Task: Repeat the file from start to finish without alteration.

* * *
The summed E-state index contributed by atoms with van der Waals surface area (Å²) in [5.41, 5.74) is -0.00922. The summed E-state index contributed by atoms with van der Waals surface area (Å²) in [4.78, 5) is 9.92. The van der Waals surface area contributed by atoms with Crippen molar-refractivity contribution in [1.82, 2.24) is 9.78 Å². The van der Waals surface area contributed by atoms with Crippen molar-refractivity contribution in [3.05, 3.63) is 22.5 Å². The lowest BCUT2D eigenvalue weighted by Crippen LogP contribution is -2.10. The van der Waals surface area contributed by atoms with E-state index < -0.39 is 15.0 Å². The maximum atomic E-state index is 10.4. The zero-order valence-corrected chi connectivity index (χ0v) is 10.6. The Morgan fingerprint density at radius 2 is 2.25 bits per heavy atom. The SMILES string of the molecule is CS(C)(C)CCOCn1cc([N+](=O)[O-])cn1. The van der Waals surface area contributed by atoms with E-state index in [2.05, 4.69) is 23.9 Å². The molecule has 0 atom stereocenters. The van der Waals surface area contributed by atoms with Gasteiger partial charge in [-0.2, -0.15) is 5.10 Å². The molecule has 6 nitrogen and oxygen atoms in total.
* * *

The summed E-state index contributed by atoms with van der Waals surface area (Å²) in [5.41, 5.74) is -0.00922. The summed E-state index contributed by atoms with van der Waals surface area (Å²) in [4.78, 5) is 9.92. The van der Waals surface area contributed by atoms with Crippen molar-refractivity contribution in [1.82, 2.24) is 9.78 Å². The van der Waals surface area contributed by atoms with Crippen molar-refractivity contribution in [3.05, 3.63) is 22.5 Å². The lowest BCUT2D eigenvalue weighted by Crippen LogP contribution is -2.10. The van der Waals surface area contributed by atoms with E-state index < -0.39 is 15.0 Å². The maximum atomic E-state index is 10.4. The zero-order valence-corrected chi connectivity index (χ0v) is 10.6. The Morgan fingerprint density at radius 2 is 2.25 bits per heavy atom. The SMILES string of the molecule is CS(C)(C)CCOCn1cc([N+](=O)[O-])cn1. The van der Waals surface area contributed by atoms with E-state index in [2.05, 4.69) is 23.9 Å². The molecule has 0 atom stereocenters. The van der Waals surface area contributed by atoms with Gasteiger partial charge in [-0.2, -0.15) is 5.10 Å². The molecule has 6 nitrogen and oxygen atoms in total.